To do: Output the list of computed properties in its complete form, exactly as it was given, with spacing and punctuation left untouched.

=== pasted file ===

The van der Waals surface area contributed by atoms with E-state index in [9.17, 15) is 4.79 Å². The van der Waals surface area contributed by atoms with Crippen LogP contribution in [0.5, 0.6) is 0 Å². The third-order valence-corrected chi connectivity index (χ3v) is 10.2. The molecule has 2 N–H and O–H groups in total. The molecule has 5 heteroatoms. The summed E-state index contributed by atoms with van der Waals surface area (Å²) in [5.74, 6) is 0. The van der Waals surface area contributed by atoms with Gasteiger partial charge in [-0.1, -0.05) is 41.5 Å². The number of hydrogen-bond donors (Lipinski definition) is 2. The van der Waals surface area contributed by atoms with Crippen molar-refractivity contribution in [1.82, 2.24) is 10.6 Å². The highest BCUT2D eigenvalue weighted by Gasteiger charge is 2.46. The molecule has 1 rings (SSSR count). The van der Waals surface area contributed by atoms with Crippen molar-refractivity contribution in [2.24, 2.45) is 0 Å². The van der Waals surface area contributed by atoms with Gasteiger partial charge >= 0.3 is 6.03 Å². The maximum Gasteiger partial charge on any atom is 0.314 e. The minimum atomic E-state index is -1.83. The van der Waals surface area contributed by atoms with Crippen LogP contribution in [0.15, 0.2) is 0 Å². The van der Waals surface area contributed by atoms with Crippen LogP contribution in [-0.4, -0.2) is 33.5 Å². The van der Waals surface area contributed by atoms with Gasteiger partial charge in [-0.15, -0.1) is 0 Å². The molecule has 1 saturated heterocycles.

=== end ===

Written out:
The van der Waals surface area contributed by atoms with E-state index in [9.17, 15) is 4.79 Å². The van der Waals surface area contributed by atoms with Crippen LogP contribution in [0.5, 0.6) is 0 Å². The third-order valence-corrected chi connectivity index (χ3v) is 10.2. The molecule has 2 N–H and O–H groups in total. The molecule has 5 heteroatoms. The summed E-state index contributed by atoms with van der Waals surface area (Å²) in [5.74, 6) is 0. The van der Waals surface area contributed by atoms with Gasteiger partial charge in [-0.1, -0.05) is 41.5 Å². The number of hydrogen-bond donors (Lipinski definition) is 2. The van der Waals surface area contributed by atoms with Crippen molar-refractivity contribution in [1.82, 2.24) is 10.6 Å². The highest BCUT2D eigenvalue weighted by Gasteiger charge is 2.46. The molecule has 1 rings (SSSR count). The van der Waals surface area contributed by atoms with Crippen molar-refractivity contribution in [2.24, 2.45) is 0 Å². The van der Waals surface area contributed by atoms with Gasteiger partial charge >= 0.3 is 6.03 Å². The maximum Gasteiger partial charge on any atom is 0.314 e. The minimum atomic E-state index is -1.83. The van der Waals surface area contributed by atoms with Crippen LogP contribution in [0.15, 0.2) is 0 Å². The van der Waals surface area contributed by atoms with Crippen LogP contribution in [-0.4, -0.2) is 33.5 Å². The van der Waals surface area contributed by atoms with Gasteiger partial charge in [-0.15, -0.1) is 0 Å². The molecule has 1 saturated heterocycles.